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Chevrolet’ first mid-engine Corvette race car is ready to throw down


The Chevrolet Corvette C8.R race car has arrived, and it is a doozy. The Corvette racer is all set to make its debut at the Rolex 24 at Daytona on January 25, 2020. But before it lays the smackdown on the race track, the Corvette C8.R takes its turn under the spotlight where it’s properly getting the attention it deserves. The Corvette C8.R isn’t just a race car; it also happens to be Chevrolet’s first-ever mid-engine race car to compete in IMSA’s GTLM class. It’s also Chevrolet’s first clean sheet race car design racer since the C5.R debuted in 1999. Through all these firsts, the Corvette C8.R racer takes its place as Chevrolet’s next warhorse, succeeding a race car — the Corvette CR.7 — that won 16 races in its time, including the 2015 24 Hours of Le Mans. Can the C8.R replicate that kind of success? Only time will tell. For now, let’s enjoy the fact that the C8.R is here, and it’s ready to stake its claim as the next great Corvette racer.

The Chevrolet Corvette C8.R is an important race car for Chevrolet. That’s a given. It’s important for all the reasons I mentioned, specifically as a history-making race car for the Bowtie. To say that there’s not a lot tied to C8.R is to underestimate the lineage of all Corvette race cars. In the end, though, the legacy of these racers won’t be determined by how shiny they look when they make their debuts. They won’t be determined by the plaudits thrown their way when they’re first unveiled. In the world of motor racing, results are the only thing that matters. So while we look at the Corvette C8.R now and marvel at its design, architecture, and potential, let’s push the brakes first on completely falling head over heels for it. As impressive as it looks, the CR.8 still has to prove itself. So, at this point, the more pertinent question is this: does the Chevrolet Corvette C8.R have the chops to be a successful race car?

At first glance, yes it does.

The Corvette C8.R is based on the 2020 Chevrolet Corvette Stingray. That alone offers plenty of advantages, not the least of which is the car’s technological infrastructure.

That destination is part of what makes the C8.R a lethal racer. Chevrolet said it, too. The C8.R shares the highest percentage of parts between the production model and the race car than any previous generation. That includes its mid-engine layout, which, in turn, contributes to the car’s balance and connection to the road, or, at least, in this case, the race track.

Granted, some of the features of the production model doesn’t apply to the race car. That includes the production model’s 6.2-liter LT2 V-8 engine. Make no mistake. This isn’t a competitive disadvantage for the C8.R. It’s part of a compliance program with the IMSA, specifically with the latter’s rules on engine displacements. As such, the C8.R is powered by a smaller 5.5-liter naturally aspirated V-8 engine that produces 500 horsepower and 480 pound-feet of torque.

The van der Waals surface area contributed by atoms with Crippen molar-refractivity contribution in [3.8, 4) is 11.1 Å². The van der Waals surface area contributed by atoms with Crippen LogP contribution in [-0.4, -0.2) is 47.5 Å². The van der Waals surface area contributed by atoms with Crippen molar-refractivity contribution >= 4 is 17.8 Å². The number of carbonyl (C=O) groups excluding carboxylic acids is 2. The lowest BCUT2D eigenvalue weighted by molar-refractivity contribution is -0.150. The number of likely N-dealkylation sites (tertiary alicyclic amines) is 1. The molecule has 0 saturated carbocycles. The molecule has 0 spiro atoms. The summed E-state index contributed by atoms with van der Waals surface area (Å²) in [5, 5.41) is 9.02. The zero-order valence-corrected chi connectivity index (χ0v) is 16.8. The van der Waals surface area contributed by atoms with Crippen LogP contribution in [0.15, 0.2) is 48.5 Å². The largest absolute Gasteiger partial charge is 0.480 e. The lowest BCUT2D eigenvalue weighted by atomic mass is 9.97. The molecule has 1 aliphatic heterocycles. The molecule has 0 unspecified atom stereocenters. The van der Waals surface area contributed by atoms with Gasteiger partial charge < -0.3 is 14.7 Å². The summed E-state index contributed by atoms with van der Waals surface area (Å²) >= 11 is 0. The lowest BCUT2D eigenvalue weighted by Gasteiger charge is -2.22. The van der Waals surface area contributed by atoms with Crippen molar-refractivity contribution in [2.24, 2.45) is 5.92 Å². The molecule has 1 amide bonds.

From the perspective of power, the C8.R’s V-8 engine produces more power than any version of the Corvette C8 that’s already been unveiled.

The base Corvette Stingray C8, for example, utilizes the bigger 6.2-liter LT2 V-8 unit that produces 490 horsepower and 465 pound-feet of torque. Throw in the optional Z51 performance package, and that output goes up to 495 horsepower and 470 pound-feet of torque. Either way, the C8.R beats them in this department.

The power numbers paint a flattering picture of the C8.R, but races aren’t won simply because you’re the most powerful car in the field.

A lot of moving parts play equally important roles, including the race car’s transmission. IN this case, the Corvette C8.R comes with a new compact Xtrac six-speed sequential gearbox that was specifically developed to provide room at the rear of the C8.R to package a race car specific diffuser.

Aerodynamic qualities are critically important, too. Give credit to Chevrolet. It knows how important this aspect of the C8.R is, and it went to work in not only improving the race car’s aerodynamics, but also its stiffness and overall weight. All these were primary focuses on the development of the C8.R, and the results bear fruit.

The Corvette C8.R, for example, uses a modified version of the same chassis that underpins the 2020 Corvette Stingray C8. It’s been modified to meet racing series requirements, and the result of these modifications is a platform that has a lower center of gravity and more even weight distribution on the wheels than its predecessor.

All of these parts and pieces are important in establishing a baseline for the Corvette C8.R, specifically on the kind of performance we could expect out of it when it makes its racing debut at the Daytona 24 Hours in January 2020.

We won’t know if the C8.R is a better race car than the C7.R until it shows results on a race track. The C7.R earned its reputation as a title-winning Corvette race car. Now it’s on the C8.R to do the same.

Source: Top Speed



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